Alternative D At a total estimated cost of $11.9 billion, this would include improvements to I-64 between Hampton and Norfolk, with a new parallel bridge-tunnel west of the current Hampton Roads Bridge-Tunnel. It also includes improvements along the existing I-564 corridor, from I-64 west across the Elizabeth River through a new bridge-tunnel. A new road would proceed south from the new bridge-tunnel, along the east side of Craney Island Dredged Material Management Area, and connect to existing Route 164.
In addition, Route 164 would be widened to I-664, and I-664 would be widened from Hampton to Chesapeake with a new parallel bridge-tunnel west of the existing Monitor-Merrimac Memorial Bridge-Tunnel.
Possible traffic/toll effects
The proposed alternatives can accommodate HOV lanes, HOT lanes or general-purpose lanes, according to the executive summary. Any tolls that are part of a chosen alternative would be analyzed in the final SEIS.
Daily traffic is set to increase on the Hampton Roads Bridge-Tunnel and the Monitor-Merrimac Memorial Bridge-Tunnel in general, because travel in Hampton Roads is expected to increase between now and 2040, according to the executive summary. However, compared to not making any improvements, alternatives A and B would increase daily traffic on the Hampton Roads Bridge-Tunnel, while slightly decreasing traffic on the Monitor-Merrimac. Alternative C would decrease traffic on the Hampton Roads Bridge-Tunnel and increase traffic on the Monitor-Merrimac, compared to making no improvements.
With Alternative D, an overall increase in traffic would be split between the two. Traffic on both bridge-tunnels would increase slightly more than without the improvements.
The draft SEIS, which was completed last month, will be subject to a 45-day public comment period. It is now open and available here for public review and comment, according to a copy of VDOT’s presentation to Council, which is available here. The comment period will close Sept. 19.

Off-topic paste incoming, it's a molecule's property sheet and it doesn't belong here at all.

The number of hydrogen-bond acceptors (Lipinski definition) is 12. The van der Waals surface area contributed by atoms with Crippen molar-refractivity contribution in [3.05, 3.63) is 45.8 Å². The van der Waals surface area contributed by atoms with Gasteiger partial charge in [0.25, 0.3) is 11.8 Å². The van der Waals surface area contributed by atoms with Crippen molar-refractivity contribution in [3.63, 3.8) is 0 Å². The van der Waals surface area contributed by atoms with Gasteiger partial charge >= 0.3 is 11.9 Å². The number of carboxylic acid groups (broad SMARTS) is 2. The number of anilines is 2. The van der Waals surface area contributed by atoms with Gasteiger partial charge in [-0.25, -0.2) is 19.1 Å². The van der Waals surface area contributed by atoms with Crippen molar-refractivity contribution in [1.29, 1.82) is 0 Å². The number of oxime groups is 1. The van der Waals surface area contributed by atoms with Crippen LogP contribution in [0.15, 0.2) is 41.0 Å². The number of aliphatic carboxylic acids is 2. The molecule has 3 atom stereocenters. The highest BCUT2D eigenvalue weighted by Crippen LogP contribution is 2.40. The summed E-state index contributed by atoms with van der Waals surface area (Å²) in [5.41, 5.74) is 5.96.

VDOT will host two open-house style public hearings on Sept. 7 and Sept. 8. Staff from VDOT will be on hand to discuss the study’s findings and answer questions. The meetings will be:
Sept. 7 at the Hampton Roads Convention Center, 1610 Coliseum Dr. in Hampton, from 5-7 p.m. The rain date is Sept. 14.
Sept. 8 at Quality Suites, 6280 Northampton Blvd. in Norfolk from 5-7 p.m. The rain date is Sept. 15.
There is no current schedule for construction, according to the executive summary.
When the public comment period for the draft SEIS is over, VDOT, the Federal Highway Administration and other agencies will identify a preferred approach. That recommendation will then be presented to the Commonwealth Transportation Board. If the board approves, a final SEIS will be prepared. Funding will then be identified for the plan, and the Federal Highway Administration can then issue a record of decision.
The final SEIS and record of decision are targeted for 2017, according to VDOT’s presentation.
The current draft SEIS comes after almost two decades of administrative decisions and studies addressing congestion on I-64 in Hampton Roads. An earlier round was completed in 2001, when the Federal Highway Administration issued a record of decision based on previous environmental impact statements. Ultimately, the project did not go forward, due in part to “fiscal constraints” and “lack of public and political support,” according to the executive summary. The current draft SEIS was necessary because so much time had elapsed since the earlier studies and “[e]nvironmental regulations and conditions” in Hampton Roads have “changed substantially” since 2001, the executive summary said.